Brittany Ford has one of those stories that could be turned into a heartfelt movie that opens on Christmas day and makes everyone cry those happy and sad tears. She’s soft-spoken and polite. Even at 27, she makes a lot of minivan-driving supermoms look unprepared as she heads home from work to cook dinner for her family.
However, things weren’t always so calm.
Brittany grew up in a part of Huntsville that is known for crime. Drug deals regularly went down in the public-housing apartment she grew up in. She’s seen people get shot at, but thanks God she never saw anyone get hit with a bullet. That would be too traumatic.
“You can have it right in front of your door,” Brittany said. “People just pull up, they make drug sales … Out there you have shootouts. It’s a lot. I done seen it happen. Like people just pull up, sell their drugs and go on about their business. People get mad about it, and they (get) to shooting in the back alley. It was a lot.”
Even in the crime and poverty, Brittany had a strong home life. Her grandmother was on the board of the housing authority. She was such a big deal that she now has a street named after her — the Dorothy Ford Lane downtown.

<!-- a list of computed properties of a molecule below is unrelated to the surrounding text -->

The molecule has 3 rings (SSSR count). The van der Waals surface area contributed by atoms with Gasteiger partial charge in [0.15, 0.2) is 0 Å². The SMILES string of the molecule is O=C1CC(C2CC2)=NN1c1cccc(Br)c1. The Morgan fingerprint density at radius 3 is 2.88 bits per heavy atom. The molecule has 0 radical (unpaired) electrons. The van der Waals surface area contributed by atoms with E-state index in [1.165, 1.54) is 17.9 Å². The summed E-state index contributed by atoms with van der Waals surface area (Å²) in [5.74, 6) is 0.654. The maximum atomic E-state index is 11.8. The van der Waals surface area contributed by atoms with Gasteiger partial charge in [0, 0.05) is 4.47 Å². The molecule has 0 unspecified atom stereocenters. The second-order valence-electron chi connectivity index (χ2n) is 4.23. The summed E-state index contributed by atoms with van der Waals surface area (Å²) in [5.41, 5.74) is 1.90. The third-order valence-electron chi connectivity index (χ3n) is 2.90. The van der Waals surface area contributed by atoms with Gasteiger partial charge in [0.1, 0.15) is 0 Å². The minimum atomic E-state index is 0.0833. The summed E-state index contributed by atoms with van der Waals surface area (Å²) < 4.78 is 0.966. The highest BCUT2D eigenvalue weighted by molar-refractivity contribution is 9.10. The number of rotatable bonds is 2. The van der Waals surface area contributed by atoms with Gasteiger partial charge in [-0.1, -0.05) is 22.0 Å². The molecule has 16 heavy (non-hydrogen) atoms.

Instead of getting involved with the wrong crowd, Brittany worked hard in school, stayed busy and began working toward a cosmetology degree after high school.
Her mother was involved with the six kids — Brittany has three younger brothers and two younger sisters — but it was Brittany who took it upon herself to keep them all busy after school. She rushed home to help them with their homework and made sure they didn’t get into any trouble.
They had a good life —that is until tragedy struck.
By 2014, Brittany had moved into a nearby apartment in the same public housing complex where she lived with her young daughter. Her siblings called her when they couldn’t get their mother to wake up, and Brittany ran over only to discover that their mother had died in her sleep.
From One to Six
From there, everything moved quickly. There were foster families willing to step up for some of the siblings, but they could each only take one child. The kids would have to be split up if they went the foster-care route.